Adrienne Wallman began her PhD on the impact of carrying out Jewish genealogy, in 2014. It is very much a personal project, which developed as a result of starting to research her own family history the previous year. Prior to beginning her PhD Adrienne had a forty-year career in the museums, heritage and arts sectors, and in educational television. She worked for several years as Director of Manchester Jewish Museum.
Interpreting the Holocaust for a new generation is not easy. As most of the survivors are no longer with us, it is important to gather the stories of the descendants of those were murdered, as their experiences can also provide an important perspective on the wider impact of this time. My own PhD project at the University of Lancaster examines the impact that can occur when people are researching their Jewish ancestry. I have carried out interviews with twenty-eight individuals from a variety of backgrounds, some of whom do not identify as Jewish, and some who had grown up with very little idea, if any, of their Jewish ancestry. I present here two of the most poignant stories, which were recounted by those who had grown up with no knowledge of the members of their family who had been murdered during the Holocaust.
Anthony Phillips was brought up and remains a practising Catholic. He knew nothing about his father’s Jewish ancestry until he began doing genealogy in March 2000, when he was 60. He told me that when he was younger he had never asked his parents for any information. What prompted him to begin researching his ancestry was the fact that his parents had drawn a small family tree for a school project that his son was carrying out. All he had known previously was that his father’s eldest sister Sophie had married a Dutchman, that they had lived in Amsterdam, and that they died during the war. That was all the family had told him, and his father refused to reveal anything more. Anthony began his genealogical search in the Dutch archives, examining compensation files in The Hague. It was there that he discovered that fourteen members of his Jewish family had died in the Holocaust. His uncle had been an accountant in a diamond firm, and Anthony told me that he thought that having a job like that would have enabled the family to stay safe, but unfortunately that was not the case. They were eventually taken to Westerbork, which between 1942 and 1944 served as a transit camp for Dutch Jews before they were deported to extermination camps, (From there the family was sent to Sobibór and Auschwitz- Birkenau. Eight family members were murdered in Sobibór, and six in Auschwitz.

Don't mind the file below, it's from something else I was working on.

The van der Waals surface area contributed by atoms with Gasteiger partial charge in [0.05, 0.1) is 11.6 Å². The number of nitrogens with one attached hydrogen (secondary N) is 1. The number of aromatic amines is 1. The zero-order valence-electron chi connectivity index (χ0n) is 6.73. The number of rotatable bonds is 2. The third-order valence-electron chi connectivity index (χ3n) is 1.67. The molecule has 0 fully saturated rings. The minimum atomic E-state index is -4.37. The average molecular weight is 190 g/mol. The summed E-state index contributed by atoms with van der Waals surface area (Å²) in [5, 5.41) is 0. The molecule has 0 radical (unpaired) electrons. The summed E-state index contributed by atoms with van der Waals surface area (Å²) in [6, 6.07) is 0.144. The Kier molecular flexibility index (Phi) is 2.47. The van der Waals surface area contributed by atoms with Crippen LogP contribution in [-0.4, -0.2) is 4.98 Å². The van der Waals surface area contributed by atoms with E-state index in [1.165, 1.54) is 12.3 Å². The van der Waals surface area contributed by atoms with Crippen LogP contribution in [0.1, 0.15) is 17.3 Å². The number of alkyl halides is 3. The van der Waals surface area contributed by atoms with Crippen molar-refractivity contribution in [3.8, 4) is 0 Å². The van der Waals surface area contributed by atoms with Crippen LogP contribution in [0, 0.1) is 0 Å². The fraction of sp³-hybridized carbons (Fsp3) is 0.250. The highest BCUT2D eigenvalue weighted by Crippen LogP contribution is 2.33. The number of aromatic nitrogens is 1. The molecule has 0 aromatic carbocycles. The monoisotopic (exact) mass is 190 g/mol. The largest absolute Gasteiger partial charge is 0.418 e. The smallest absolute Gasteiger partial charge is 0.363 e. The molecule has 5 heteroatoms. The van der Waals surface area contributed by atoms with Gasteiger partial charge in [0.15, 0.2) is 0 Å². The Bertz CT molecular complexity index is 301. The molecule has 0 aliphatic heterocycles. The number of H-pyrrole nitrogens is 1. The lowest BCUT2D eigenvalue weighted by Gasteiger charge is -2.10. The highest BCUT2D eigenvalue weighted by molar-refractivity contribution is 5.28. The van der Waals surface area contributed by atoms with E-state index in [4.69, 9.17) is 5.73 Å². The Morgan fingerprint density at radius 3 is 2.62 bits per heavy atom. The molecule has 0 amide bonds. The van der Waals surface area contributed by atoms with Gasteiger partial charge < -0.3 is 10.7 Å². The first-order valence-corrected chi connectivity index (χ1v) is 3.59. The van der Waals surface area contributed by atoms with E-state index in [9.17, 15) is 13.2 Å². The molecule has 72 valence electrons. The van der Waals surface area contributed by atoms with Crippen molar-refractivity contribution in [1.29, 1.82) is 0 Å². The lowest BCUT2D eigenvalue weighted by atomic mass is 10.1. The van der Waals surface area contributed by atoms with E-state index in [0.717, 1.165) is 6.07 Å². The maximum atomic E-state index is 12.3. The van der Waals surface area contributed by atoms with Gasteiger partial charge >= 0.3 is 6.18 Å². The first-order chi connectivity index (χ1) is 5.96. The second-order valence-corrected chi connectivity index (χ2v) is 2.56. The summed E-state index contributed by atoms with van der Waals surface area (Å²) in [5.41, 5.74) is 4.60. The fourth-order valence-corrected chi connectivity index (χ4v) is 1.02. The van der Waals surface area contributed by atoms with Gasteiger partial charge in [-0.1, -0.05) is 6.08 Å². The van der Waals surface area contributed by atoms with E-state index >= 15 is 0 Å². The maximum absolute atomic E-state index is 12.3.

In 2011 Anthony and his wife Monica decided to travel to Poland and Germany to visit various places associated with his family. This is an extract from their memoir, where Anthony reflects on the impact of seeing the site where his family died so tragically:
We travelled south from the town on the Chelm road for 10km and then eastwards into the pine woods for 7kms to the site of the Sobibór concentration camp. […] A sad sight, which affected me deeply as this was the resting place of my aunt Sophie, her family and many more of the Heijmans family. They had all been deported from The Netherlands via Westerbork and died in 1943.
I interviewed Anthony in January 2017 and he described this visit and the effect it had on him in more detail:
We went off to Sobibór, which was where my aunt and her husband and my two cousins died, which we found to be very moving. It was interesting by the mere fact that we know the place had been raised to the ground after they had the uprising in 1943 […] There was the big mound where all the remains of the, um, Jews had been stacked up and covered, so it was about, something like 100 yards in diameter and three foot tall, a great big mound. And so that was very, very moving to go and see that’.
Two years later Anthony and Monica returned to Sobibór, as they had been invited to take part in the 70th anniversary of the uprising. After attending this more formal occasion, I believe that Anthony was able to achieve a form of acceptance of what had happened to his family: